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Trade misinvoicing in OECD countries: what can we learn from bilateral trade intensity indices?

Carton, Christine and Slim, Sadri (2018): Trade misinvoicing in OECD countries: what can we learn from bilateral trade intensity indices?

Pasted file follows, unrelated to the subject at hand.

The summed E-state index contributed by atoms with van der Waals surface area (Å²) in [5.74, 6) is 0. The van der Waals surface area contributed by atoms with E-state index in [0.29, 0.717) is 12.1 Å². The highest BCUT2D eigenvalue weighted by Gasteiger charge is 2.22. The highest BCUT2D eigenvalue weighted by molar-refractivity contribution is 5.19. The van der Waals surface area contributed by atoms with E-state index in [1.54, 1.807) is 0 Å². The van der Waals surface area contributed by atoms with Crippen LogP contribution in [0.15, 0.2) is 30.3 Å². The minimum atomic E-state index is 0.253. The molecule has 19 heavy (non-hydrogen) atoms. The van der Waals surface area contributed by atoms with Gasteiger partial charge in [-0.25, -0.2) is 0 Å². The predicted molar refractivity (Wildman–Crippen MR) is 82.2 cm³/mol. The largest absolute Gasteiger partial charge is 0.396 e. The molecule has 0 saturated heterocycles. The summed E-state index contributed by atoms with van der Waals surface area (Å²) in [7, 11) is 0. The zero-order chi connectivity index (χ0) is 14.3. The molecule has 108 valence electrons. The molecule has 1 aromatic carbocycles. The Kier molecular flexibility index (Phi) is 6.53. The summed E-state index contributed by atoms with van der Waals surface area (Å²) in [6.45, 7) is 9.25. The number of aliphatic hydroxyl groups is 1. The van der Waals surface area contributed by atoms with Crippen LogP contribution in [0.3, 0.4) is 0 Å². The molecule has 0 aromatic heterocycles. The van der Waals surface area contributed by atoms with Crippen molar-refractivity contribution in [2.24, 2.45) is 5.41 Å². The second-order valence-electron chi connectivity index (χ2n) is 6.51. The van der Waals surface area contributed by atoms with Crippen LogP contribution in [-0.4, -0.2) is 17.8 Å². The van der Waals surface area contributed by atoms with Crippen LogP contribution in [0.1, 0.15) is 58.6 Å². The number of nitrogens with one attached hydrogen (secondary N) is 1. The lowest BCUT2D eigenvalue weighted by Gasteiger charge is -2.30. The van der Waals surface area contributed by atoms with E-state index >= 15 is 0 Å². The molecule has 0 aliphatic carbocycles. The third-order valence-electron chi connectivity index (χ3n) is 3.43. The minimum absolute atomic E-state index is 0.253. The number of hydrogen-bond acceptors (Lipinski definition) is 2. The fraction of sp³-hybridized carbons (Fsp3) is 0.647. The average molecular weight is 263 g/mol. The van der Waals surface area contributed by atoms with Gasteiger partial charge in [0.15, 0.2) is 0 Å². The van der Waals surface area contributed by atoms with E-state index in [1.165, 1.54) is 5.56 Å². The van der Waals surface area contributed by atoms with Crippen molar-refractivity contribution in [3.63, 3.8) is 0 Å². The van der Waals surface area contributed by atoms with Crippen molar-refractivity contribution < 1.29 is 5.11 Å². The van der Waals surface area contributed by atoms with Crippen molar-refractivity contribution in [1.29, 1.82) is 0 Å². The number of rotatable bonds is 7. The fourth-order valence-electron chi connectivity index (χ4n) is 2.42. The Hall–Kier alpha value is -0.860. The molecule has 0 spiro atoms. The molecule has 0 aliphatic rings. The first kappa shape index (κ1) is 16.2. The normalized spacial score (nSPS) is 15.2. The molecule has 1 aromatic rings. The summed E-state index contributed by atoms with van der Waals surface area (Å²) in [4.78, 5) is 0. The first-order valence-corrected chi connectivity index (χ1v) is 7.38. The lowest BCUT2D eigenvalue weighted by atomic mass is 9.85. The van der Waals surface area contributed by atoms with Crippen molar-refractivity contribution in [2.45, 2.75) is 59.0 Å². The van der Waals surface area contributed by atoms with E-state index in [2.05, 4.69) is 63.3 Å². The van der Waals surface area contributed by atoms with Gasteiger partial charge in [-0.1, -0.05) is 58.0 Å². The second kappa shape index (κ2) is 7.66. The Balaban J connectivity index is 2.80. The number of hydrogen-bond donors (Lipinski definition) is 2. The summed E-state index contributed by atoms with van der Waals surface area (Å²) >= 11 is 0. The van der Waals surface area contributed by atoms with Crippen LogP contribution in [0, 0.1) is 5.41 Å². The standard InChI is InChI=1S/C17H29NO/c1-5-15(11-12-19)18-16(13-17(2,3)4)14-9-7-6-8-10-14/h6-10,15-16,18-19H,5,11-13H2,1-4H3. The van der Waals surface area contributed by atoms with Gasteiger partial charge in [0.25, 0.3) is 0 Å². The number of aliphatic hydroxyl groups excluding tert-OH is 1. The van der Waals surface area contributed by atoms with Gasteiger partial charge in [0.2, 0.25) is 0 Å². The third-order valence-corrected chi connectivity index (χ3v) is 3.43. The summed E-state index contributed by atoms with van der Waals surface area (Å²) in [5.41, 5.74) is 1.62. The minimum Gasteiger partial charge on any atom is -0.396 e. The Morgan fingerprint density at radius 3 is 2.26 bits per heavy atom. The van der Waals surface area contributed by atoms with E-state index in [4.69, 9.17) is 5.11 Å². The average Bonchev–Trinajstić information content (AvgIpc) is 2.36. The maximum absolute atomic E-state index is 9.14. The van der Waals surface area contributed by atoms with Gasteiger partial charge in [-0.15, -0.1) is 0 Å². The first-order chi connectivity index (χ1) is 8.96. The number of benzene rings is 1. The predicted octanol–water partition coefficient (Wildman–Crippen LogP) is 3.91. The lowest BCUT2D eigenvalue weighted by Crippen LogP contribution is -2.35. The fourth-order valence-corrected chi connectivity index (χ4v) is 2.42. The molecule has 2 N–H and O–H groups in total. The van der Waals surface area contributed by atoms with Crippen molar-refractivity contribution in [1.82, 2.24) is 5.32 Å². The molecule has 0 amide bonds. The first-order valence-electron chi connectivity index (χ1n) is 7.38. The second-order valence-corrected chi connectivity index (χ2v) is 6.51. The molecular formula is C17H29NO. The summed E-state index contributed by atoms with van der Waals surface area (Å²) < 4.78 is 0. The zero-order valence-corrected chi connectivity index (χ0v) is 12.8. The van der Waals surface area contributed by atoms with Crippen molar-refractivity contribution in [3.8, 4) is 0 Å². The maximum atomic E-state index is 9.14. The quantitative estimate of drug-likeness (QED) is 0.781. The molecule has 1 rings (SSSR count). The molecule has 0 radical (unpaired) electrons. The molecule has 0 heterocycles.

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This paper aims to explore the extent of trade misinvoicing among OECD countries and to determine trends and patterns over the period 2006-2016. Following the standard approach developed by Morgenstern (1950), four categories of misreported bilateral transactions are estimated to highlight two channels used to shift illicit financial flows. The study is reinforced by an analysis in terms of bilateral intensity indices proposed by Kojima (1964) and modified by Kunimoto (1977) to identify strong bilateral relations for selected OECD countries in terms of misinvoicing practices. Some interesting findings can be pointed out: (i) estimated values of intra-OECD misinvoicing trade indicate that accumulated amounts have reached more than 12 trillion US dollars over the period mostly through illicit financial inflows, although illicit outflows tend to increase during the last years; (ii) significant amounts of illicit financial flows occur between the most advanced countries despite the quality of their statistical recording services; (iii) arguing against explanation based on tax evasion and capital flight, it is shown that countries with high GDP per capita are both senders and recipients of IFFs, while lower GDP per capita countries are also receivers of illicit inflows; (iv) the share of misreported imports in countries´ total imports is larger than for total exports, which seems to indicate that imports are the principal vehicle facilitating bilateral misinvoicing trade; and (v) geographical proximity appears to be an important factor in determining the channel used and the direction of illicit financial flows as well as in describing intense relations relative to bilateral misinvoicing trade.

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